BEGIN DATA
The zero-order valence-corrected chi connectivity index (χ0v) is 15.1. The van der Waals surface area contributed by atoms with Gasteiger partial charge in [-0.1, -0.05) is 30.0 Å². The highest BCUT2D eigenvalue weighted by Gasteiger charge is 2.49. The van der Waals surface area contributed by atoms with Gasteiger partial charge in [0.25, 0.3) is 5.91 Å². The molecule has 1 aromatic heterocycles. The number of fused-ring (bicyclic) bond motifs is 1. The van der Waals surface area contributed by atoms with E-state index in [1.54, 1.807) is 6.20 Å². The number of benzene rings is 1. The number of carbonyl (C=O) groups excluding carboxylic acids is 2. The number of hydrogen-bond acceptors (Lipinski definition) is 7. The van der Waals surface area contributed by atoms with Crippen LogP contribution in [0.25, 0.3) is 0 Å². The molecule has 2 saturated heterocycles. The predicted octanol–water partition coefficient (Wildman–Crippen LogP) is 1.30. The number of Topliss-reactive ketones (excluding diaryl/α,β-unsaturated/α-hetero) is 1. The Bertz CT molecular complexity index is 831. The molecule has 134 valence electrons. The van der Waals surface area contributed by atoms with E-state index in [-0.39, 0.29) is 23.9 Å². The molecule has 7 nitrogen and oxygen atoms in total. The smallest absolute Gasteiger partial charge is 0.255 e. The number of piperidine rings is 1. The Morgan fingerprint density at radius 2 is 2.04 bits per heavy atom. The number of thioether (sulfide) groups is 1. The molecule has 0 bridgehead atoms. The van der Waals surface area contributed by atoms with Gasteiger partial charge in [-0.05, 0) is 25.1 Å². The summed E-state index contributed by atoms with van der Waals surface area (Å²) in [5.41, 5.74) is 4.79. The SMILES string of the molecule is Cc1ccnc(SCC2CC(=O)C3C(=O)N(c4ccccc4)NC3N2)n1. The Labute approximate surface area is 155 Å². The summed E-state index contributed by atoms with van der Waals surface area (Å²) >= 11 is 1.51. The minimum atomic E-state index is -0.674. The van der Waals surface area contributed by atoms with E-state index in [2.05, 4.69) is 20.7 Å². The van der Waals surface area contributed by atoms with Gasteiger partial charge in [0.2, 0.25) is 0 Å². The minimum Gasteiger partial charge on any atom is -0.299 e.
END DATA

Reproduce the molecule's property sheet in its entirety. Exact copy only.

The zero-order valence-corrected chi connectivity index (χ0v) is 15.1. The van der Waals surface area contributed by atoms with Gasteiger partial charge in [-0.1, -0.05) is 30.0 Å². The highest BCUT2D eigenvalue weighted by Gasteiger charge is 2.49. The van der Waals surface area contributed by atoms with Gasteiger partial charge in [0.25, 0.3) is 5.91 Å². The molecule has 1 aromatic heterocycles. The number of fused-ring (bicyclic) bond motifs is 1. The van der Waals surface area contributed by atoms with E-state index in [1.54, 1.807) is 6.20 Å². The number of benzene rings is 1. The number of carbonyl (C=O) groups excluding carboxylic acids is 2. The number of hydrogen-bond acceptors (Lipinski definition) is 7. The van der Waals surface area contributed by atoms with Crippen LogP contribution in [0.25, 0.3) is 0 Å². The molecule has 2 saturated heterocycles. The predicted octanol–water partition coefficient (Wildman–Crippen LogP) is 1.30. The number of Topliss-reactive ketones (excluding diaryl/α,β-unsaturated/α-hetero) is 1. The Bertz CT molecular complexity index is 831. The molecule has 134 valence electrons. The van der Waals surface area contributed by atoms with E-state index in [-0.39, 0.29) is 23.9 Å². The molecule has 7 nitrogen and oxygen atoms in total. The smallest absolute Gasteiger partial charge is 0.255 e. The number of piperidine rings is 1. The Morgan fingerprint density at radius 2 is 2.04 bits per heavy atom. The number of thioether (sulfide) groups is 1. The molecule has 0 bridgehead atoms. The van der Waals surface area contributed by atoms with Gasteiger partial charge in [-0.05, 0) is 25.1 Å². The summed E-state index contributed by atoms with van der Waals surface area (Å²) in [5.41, 5.74) is 4.79. The SMILES string of the molecule is Cc1ccnc(SCC2CC(=O)C3C(=O)N(c4ccccc4)NC3N2)n1. The Labute approximate surface area is 155 Å². The summed E-state index contributed by atoms with van der Waals surface area (Å²) >= 11 is 1.51. The minimum atomic E-state index is -0.674. The van der Waals surface area contributed by atoms with E-state index in [2.05, 4.69) is 20.7 Å². The van der Waals surface area contributed by atoms with Gasteiger partial charge in [0.2, 0.25) is 0 Å². The minimum Gasteiger partial charge on any atom is -0.299 e.